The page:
the importance of being earnest

Once, I got subtweeted. Or I think I did; the thing about subtweeting is that You Never Know (also, it doesn’t stand for “subtle tweet,” as I initially believed. Nor does #nofilter mean that a post is real-talk honest). I had just fired off some cheery ~140 character missive about how trying to get people to like my novel is like begging strangers to love my imaginary friends—which, okay, not the smartest thing I’ve ever said, but it’s the internet—and then, a few tweets later, an online acquaintance (“Follows You”) quipped something about—and I’m paraphrasing—how painfully earnest some people can be.

Twitter is weird. My own digital nativity notwithstanding, I don’t quite get what it’s for (whence my tweets of John Dowland lyrics, jokes about paleography, and the inexplicable #seachantyoftheday). If it’s supposed to be my platform, I don’t do enough self-promo (as in “UM HELLO MY BOOK IS ON AMAZON“), and if it’s supposed to be for friends only, well, I can’t shut that gate once the Twitter cows have gone. I follow a hodgepodge of actual IRL friends, nifty news sources and blogs (hello, @Medievalists!), and writereditoragents who seem like they’re up to cool things.

Which: earnestness. Am I earnest? Sure. I really love writing. I like my job a whole hell of a lot, too. And I love what I write, which is where it gets weird. Some stuff I write ends up on blogs that are so super-cool that they would probably never use a compound adjective as dorky as “super-cool.” Sometimes I’m canny and ironic and au courant with zeitgeisty satire. But the larger portion of what I write—by an order of magnitude, wordcount-wise—is earnest. Imaginary friends, playing in a Scrivener jungle gym and getting up to adolescent hijinx. I love it! I love doing it! I want to share it and make it happen so much that I will do even dorkier things like go to bed early, not live in Brooklyn, and just generally enthuse. It may be hip to be agnostic, but I’m a believer. I always have been.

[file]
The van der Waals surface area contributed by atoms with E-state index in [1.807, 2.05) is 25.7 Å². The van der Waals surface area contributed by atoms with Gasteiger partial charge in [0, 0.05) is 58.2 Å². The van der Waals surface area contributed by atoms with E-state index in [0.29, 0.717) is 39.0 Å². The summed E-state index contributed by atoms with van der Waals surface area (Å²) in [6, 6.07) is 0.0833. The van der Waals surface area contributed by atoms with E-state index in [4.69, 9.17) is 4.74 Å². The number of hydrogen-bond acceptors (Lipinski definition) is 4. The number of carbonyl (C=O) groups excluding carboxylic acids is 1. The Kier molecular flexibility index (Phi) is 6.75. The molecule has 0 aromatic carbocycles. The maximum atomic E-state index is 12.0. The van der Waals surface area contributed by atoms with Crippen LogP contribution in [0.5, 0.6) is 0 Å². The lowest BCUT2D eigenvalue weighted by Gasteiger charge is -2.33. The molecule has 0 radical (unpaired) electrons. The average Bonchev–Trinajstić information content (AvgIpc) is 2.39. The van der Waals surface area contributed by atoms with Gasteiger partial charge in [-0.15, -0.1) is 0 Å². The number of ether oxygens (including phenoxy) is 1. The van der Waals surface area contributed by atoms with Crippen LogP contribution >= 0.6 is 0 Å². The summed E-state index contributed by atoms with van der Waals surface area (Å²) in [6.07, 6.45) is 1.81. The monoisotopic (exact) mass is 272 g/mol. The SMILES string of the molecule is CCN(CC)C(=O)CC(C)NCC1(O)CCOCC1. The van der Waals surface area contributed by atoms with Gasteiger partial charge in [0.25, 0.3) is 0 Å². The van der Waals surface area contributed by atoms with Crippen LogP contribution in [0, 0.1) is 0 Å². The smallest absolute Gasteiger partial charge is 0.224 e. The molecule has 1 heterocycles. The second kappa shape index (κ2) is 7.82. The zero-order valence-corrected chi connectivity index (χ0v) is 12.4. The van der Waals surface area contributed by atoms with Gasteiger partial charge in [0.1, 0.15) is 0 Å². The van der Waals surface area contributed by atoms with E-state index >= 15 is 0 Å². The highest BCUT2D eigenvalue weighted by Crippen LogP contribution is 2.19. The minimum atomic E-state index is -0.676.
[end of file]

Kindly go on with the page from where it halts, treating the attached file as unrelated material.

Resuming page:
Okay, so, quo vadis with all this, Thornburgh? Just some hope, since hope goes hand-in-glove with earnestness: I hope other people are equally afflicted. I hope Huey Lewis was right. Because when people believe in stuff, I lend them so much credence I don’t care if I ever get it back. I’m subtweeting the whole world! Please keep on caring, because I care about people who do care. #nofilter #earnest

3 thoughts on “the importance of being earnest

  1. CC

    So I’m kind of left wondering if you confronted passive-aggressive twitter follower or if this is your 140+ subpost?

    CH

    Reply
    1. blair Post author

      Nope, no confrontation. Can’t be sure it was about me, and I also wasn’t too terribly bothered by it.

      Reply

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